Date: 4/8/17 11:23 am
From: Bruce Newhouse <newhouse...>
Subject: [obol] Willamette Valley habitats
Greetings, Obolites!

I thought I'd add a little to Joel's fine narrative on Willamette
Valley habitats in regard to blackberries. There's a lot of
botanical Latin names here, so please delete now if you consider that
as a form of torture! : )

The native Rubus vitifolius mentioned by Eddy in 1953 has been known
more recently as Rubus ursinus (common name Pacific Blackberry, aka
Dewberry or Trailing Blackberry). The introduced, common and
widespread "Himalayan Blackberry" (R. discolor) was collected and sent
to some botanists in Europe a few years ago, who corrected West Coast
US botanists by determining it to be Armenian Blackberry (R.
armeniacus; native to Armenia). To add to the confusion, the Flora
of North America decided to lump R. armeniacus under R. bifrons.
What a mess! It actually is much more arching-cane, I mean, arcane,
than this, but probably is not relevant to bird habitat. Most folks
don't really care, so Himalayan or Armenian Blackberry remains the
name of choice. (Still want more? See:
http://www.ou.edu/cas/botany-micro/ben/ben230.html)

Interestingly, there is another major "player" here that is commonly
"under the radar." European Blackberry (Rubus vestitus) carpets
conifer forest understories, while Himalayan/Armenian blackberry
prefers open sun. Besides this habitat difference, there are other
differences: European Blackberry doesn't arch as high, usually has a
slightly fuzzy appearance, has pinker and more glandular flowers, and
may have a slightly different (but overlapping) flowering time. In a
study of conifer forests around Fall Creek Reservoir, it was found as
an understory dominant in 91 of the 298 plots examined (and was
present in more as a non-dominant). Birds which might forage on open
forest floors or in the insects associated with a diverse native
understory could be affected by dense European Blackberry
infestation. It is present and expanding in Spencer Butte Park here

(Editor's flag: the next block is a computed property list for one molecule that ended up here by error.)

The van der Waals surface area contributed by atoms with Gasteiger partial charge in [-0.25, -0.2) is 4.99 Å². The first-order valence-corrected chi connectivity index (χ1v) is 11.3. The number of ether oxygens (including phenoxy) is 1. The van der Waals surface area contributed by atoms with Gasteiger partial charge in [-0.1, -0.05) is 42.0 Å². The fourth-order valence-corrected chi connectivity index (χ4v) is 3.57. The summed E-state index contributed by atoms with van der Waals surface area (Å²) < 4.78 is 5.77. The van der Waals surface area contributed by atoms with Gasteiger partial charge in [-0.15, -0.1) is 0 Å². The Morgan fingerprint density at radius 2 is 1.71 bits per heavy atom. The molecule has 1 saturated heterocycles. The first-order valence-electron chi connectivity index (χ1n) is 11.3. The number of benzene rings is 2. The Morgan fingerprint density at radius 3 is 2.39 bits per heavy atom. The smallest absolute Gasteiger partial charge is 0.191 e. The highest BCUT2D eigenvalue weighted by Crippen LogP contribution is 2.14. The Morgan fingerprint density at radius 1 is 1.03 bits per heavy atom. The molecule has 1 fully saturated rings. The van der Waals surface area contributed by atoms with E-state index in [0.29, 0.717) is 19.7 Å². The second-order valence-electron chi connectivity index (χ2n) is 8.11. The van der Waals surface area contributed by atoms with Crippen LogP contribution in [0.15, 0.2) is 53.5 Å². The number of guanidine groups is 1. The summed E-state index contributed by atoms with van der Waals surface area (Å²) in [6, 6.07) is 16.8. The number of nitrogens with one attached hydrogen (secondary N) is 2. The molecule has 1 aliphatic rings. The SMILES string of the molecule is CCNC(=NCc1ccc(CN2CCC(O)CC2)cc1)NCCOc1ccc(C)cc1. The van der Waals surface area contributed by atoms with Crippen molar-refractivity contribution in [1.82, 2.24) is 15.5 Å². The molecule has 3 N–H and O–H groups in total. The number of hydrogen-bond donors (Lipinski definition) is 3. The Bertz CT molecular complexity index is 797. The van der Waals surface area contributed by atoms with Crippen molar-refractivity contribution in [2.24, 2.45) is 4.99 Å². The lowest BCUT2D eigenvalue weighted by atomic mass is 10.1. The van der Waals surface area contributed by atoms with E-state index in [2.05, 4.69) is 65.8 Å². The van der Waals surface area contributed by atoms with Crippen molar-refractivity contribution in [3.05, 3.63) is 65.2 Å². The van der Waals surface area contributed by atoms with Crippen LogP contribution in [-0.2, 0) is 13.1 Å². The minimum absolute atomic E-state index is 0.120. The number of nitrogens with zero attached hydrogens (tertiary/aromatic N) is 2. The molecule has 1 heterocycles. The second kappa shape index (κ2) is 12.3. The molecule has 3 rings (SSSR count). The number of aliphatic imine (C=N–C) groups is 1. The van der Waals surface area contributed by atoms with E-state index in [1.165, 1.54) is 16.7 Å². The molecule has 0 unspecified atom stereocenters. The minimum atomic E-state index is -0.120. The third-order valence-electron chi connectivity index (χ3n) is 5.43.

in Eugene, as an example, but it is becoming more common in western
Oregon (including the coast).

Also of interest: Franklin and Dyrness (1989) did not include any
introduced blackberries as community dominants in the Willamette
Valley in the classic Natural Vegetation of Oregon and Washington.

Best,

Bruce Newhouse in Eugene


Msg: #8 in digest
Subject: [obol] Re: "Calaveras" Warblers in the Corvallis area in 1952
From: Joel Geier <joel.geier...> Date: Fri, 07 Apr 2017 13:50:16 -0700

An afterthought here:

One think that really strikes me in the Eddy (1953) thesis: http://ir.library.oregonstate.edu/xmlui/bitstream/handle/1957/34760/EddyRichardHewesJr1953.pdf
is the absence of any mention of "Himalaya" blackberry (Rubus armenica,
a.k.a. Armenian blackberry) in the understory of any of the six sites
that he surveyed around Corvallis in 1952. For example, here's his
description of the oak woodland area:


The area covers about thirty-five acres and is dominated by garry oak
(Quercus garryana). There are many thickets of poison oak (Rhus
diversiloba) and wild rose (Rosa). At one end of the area are piles of
fire wood covered with poison oak, roses, and grasses.

At some of his other sites he mentions the native trailing
blackberry (Rubus vitifolius), so he seems to have been paying attention.

This got me curious as to when Rubus armenica began to spread in the
Willamette Valley. I found this in an OSU Extension circular:

"HB is a native of Western Europe that was introduced in the
United States as a crop in the late 19th century. 'Burbank's
Frankenstein' (after horticulturist Luther Burbank) is thought
to have become naturalized in the West Coast around 1945."

So Himalaya blackberry was just beginning to spread in the wild when
Richard Eddy did his field work.

Coincidentally or not, he also reported very few Common Yellowthroats --
none at four of the sites, and just 1 per 5 hours of effort at the oak
woodland site.

Happy birding,
Joel

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